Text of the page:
I don’t mean flowers or birds, I’m talking about a very special critter called the Velvet Ant. They are found on the ground throughout Northern California and on my land in what I call the Putah Creek Savanna. I don’t see them very often, but I love it when I do. Although the Velvet Ant has a worldwide distribution, this color and density is especially beautiful on my Savanna Hills.
The female looks like a giant ant, in a huge hurry, that doesn’t know where it is going, frantically stopping and starting. But, she’s really a wingless wasp with a potent sting, so don’t pick her up! You have to watch carefully, because she will suddenly disappear before your eyes in the ground debris and may or may not reappear. I haven’t seen the winged males, only the ground dwelling females.
The Velvet Ant belongs to the family Mutillidae, genus Dasymutillaand species bioculata. It is 6 to 20 mm in size and related to the digger wasp. It is very hairy, covered with a dense velvety or silky pile. It is parasitic of ground nesting wasps and bees, sometimes even insects of other orders, which means it leaves its eggs with these other species for them to raise.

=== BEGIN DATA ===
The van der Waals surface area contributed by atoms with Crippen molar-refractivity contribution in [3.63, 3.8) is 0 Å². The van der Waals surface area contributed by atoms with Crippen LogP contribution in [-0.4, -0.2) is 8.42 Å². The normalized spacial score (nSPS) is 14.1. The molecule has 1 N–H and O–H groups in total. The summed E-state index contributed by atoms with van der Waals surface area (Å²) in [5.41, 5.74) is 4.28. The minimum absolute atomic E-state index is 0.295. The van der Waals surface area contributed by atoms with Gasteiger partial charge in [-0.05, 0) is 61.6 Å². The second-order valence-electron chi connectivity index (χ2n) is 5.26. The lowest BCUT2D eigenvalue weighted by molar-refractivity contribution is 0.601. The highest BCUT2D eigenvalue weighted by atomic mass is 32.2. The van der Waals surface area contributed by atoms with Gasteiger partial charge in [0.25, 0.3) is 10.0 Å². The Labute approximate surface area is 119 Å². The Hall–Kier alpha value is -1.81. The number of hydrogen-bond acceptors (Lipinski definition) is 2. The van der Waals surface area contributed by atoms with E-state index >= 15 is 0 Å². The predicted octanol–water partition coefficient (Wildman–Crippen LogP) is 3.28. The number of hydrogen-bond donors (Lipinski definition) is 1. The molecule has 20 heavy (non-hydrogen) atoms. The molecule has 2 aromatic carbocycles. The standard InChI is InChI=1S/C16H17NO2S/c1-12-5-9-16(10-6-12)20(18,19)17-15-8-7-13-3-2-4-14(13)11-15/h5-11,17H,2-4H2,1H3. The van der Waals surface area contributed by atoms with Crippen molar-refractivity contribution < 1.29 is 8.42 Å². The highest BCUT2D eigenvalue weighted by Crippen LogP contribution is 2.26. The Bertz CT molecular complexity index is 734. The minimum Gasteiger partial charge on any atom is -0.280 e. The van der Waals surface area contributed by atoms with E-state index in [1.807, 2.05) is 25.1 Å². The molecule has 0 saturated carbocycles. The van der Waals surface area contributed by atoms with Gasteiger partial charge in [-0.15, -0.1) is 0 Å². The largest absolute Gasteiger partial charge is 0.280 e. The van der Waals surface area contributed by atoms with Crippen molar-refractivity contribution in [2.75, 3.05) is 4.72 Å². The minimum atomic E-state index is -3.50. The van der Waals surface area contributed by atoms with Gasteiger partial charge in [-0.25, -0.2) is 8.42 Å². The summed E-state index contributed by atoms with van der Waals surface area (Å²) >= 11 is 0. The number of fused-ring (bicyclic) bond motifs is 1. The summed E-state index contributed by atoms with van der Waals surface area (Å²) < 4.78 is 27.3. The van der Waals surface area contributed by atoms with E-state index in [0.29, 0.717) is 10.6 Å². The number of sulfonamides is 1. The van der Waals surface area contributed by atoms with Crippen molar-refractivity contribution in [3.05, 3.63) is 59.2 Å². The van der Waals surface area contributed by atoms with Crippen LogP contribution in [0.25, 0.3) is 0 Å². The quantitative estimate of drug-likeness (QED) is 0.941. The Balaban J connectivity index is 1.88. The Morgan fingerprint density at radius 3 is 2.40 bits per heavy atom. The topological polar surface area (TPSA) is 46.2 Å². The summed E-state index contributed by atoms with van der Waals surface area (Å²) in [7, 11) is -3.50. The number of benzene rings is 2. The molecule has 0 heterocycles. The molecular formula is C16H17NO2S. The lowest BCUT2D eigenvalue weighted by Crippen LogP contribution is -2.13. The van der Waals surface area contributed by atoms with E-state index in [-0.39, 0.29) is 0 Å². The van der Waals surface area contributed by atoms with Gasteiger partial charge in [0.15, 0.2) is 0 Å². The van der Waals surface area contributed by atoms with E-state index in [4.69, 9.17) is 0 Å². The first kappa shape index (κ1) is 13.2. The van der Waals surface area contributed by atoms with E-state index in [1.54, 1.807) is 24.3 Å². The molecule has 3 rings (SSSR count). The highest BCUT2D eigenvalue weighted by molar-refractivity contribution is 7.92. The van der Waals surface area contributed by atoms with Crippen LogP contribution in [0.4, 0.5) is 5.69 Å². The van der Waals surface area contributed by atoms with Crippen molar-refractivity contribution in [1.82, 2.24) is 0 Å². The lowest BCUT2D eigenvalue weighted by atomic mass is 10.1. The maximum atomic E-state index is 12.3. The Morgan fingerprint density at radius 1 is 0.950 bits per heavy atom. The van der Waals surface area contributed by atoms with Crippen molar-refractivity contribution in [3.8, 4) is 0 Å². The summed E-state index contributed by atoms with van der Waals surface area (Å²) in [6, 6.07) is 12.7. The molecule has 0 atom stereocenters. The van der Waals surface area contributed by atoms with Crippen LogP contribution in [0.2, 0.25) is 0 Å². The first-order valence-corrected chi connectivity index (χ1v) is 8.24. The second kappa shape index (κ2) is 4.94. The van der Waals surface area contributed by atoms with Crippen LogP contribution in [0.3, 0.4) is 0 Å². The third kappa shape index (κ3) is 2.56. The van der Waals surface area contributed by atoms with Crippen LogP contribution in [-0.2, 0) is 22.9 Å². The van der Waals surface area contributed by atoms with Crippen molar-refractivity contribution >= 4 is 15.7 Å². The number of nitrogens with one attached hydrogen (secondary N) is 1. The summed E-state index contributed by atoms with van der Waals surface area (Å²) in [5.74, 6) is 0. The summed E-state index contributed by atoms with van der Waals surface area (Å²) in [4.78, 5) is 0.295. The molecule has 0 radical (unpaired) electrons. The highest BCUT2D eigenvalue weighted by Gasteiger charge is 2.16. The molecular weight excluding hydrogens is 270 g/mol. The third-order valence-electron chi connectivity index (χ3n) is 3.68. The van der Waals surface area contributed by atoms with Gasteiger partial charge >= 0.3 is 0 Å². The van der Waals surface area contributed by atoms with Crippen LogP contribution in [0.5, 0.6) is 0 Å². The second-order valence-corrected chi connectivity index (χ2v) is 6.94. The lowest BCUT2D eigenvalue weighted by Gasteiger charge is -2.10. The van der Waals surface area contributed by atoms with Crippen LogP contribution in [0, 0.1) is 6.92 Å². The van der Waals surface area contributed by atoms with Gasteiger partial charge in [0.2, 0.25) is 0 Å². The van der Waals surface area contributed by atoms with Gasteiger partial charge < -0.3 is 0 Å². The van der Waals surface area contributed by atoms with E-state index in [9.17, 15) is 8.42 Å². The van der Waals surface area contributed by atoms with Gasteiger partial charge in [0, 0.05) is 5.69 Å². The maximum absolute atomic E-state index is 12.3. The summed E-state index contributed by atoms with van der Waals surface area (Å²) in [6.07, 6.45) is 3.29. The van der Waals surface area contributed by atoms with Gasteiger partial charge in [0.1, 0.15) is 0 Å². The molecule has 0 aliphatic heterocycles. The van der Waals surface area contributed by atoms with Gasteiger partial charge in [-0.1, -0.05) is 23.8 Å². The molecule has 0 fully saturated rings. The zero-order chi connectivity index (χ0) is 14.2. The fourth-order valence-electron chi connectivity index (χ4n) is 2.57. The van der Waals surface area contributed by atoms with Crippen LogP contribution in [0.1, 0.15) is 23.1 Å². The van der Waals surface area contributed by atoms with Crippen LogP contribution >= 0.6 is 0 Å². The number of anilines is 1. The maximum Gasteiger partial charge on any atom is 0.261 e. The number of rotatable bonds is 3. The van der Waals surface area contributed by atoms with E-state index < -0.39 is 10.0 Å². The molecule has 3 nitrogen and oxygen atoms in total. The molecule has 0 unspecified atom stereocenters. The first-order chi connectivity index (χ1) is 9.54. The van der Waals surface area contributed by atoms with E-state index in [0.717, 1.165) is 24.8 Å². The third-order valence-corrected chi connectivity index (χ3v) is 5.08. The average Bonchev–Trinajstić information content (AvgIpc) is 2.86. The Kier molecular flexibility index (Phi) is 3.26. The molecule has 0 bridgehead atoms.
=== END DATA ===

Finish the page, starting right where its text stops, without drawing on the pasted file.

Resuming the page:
I have seen two color phases. The more common velvety yellow, and a rarer orange. When one of these colorful creatures is seen scrambling along, it is a cause for another celebration of nature.
**Look for the Velvet Ant and many other wonderful creatures in my upcoming book on hunting, fishing, animals, and nature. Due out later this year.